“. . . above everything they must be practical. Practical in color and practical in style.” This was Christian Dior’s dictum for coats which he wrote in 1954 in The Little Dictionary of Fashion (first published by Cassell & Co., Ltd., republished by Abrahms, 2007, copyright Catherine Dior and Jean-Pierre Teto). Beginning around this same time, Vogue Patterns began to feature more coats in shorter lengths, with slimmer profiles. The “tunic coat” and matching skirt debuted in the October/November 1955 issue of Vogue Pattern Book Magazine, with this description: “The tunic . . . the newest and most sophisticated of the coats. Its straight lines are highlighted by an even narrower skirt.”
In 1958, a tapered coat-suit was featured in the October/November VPB Magazine, touting its “three-quarter” coat:
And in the same issue the smock-jacket certainly caught the eye of many a busy mom, with its alluring description: “”Enjoying suburbia’s natural tranquallizers – grass, trees, sky . . . Triangular smock-jacket in bright blue-orange-green-red plaid. Grey flannel slacks – who could live without them?”
Indeed, who could live without such a comfortable, easy-to-wear, fingertip coat? As this style morphed into the “Car Coat”, it quickly became ubiquitous, and for good reason. Here was (and is) a coat, which is a barometer of culture (a term I have borrowed from the little book, 101 Things I Learned in Fashion School, p.32). An excellent definition is given in The Fairchild Dictionary of Fashion, 3rd Edition, 2010, page 89: “Sport or utility coat made hip- to three-quarter length, which is comfortable for driving a car. First became popular with the station-wagon set in suburbia in 1950s and 1960s [my emphasis] and has become a classic style since then. Some of the styles in which car coats have been made include BENCHWARMER, DUFFEL COAT, RANCH COAT, MACKINAW JACKET, STADIUM COAT, TOGGLE COAT.”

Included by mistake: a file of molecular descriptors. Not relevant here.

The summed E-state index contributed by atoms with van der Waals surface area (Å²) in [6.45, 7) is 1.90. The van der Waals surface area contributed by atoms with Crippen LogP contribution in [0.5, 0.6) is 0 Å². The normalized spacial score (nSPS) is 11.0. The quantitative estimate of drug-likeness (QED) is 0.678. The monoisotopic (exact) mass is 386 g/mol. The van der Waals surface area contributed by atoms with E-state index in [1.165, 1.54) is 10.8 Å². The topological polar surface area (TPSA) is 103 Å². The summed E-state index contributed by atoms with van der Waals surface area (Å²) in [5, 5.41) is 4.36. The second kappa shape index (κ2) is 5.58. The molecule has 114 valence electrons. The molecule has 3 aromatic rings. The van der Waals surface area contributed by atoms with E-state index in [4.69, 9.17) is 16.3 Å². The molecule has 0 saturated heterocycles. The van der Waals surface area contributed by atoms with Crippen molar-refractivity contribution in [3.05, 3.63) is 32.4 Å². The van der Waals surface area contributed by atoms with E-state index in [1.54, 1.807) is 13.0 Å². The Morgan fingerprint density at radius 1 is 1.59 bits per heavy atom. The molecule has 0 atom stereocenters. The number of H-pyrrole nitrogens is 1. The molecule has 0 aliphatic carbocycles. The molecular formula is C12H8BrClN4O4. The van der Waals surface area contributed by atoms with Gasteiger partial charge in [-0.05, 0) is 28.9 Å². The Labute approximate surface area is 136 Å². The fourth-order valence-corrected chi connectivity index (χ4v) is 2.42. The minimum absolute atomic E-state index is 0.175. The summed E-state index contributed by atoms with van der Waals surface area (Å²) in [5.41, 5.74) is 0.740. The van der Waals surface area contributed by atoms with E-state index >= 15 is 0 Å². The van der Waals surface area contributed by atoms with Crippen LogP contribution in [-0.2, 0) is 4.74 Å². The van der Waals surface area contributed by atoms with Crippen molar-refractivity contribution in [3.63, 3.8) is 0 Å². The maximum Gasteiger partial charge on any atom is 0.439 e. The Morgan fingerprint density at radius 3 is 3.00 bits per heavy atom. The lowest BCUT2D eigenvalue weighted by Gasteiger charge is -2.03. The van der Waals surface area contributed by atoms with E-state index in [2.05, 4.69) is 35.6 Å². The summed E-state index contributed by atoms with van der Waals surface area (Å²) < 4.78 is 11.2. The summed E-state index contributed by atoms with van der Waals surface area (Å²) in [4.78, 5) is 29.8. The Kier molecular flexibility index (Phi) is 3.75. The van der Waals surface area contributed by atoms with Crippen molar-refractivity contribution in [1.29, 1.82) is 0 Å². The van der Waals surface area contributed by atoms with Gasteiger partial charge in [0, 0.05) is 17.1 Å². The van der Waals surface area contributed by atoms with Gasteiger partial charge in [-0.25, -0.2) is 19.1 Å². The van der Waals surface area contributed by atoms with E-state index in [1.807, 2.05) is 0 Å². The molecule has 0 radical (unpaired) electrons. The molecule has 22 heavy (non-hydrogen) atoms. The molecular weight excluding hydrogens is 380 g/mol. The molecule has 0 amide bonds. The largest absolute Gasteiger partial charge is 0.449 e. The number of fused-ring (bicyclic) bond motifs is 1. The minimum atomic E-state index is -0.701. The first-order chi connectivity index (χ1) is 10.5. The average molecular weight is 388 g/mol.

By August/September of 1962, VPB Magazine featured a pattern for a Pea Coat, which although not officially a car coat, displayed the same practical length and wearability:
And in the next issue of the 1962 VPB Magazine, in a feature called “The Rangy Western Look for Urban and Suburban Dudes,” front and center was this coat “corralled for suburbanites”:
Far be it for me to resist such a coat! Last year I succumbed to this pattern on Etsy, which although not dated, is most certainly from the early ‘60s:
Back in the 1970s, I purchased this Christian Dior Designer pattern, with intentions of making the “below the knee” version, although a nice variation of a stadium coat is also featured. I still love this coat, in both lengths – and someday I hope to finally make good on my intentions!
However, this coat must be my all-time favorite hip-length style:
Purchased last August, this pattern sometimes keeps me awake at night. With Dior’s words imploring me to be practical, I wonder – – – should I make it in navy and white (as pictured), in black and white, in red and black, in gray and camel, in orange and gray, in ??? and ???
Still to be decided . . . but you haven’t seen the last of this pattern.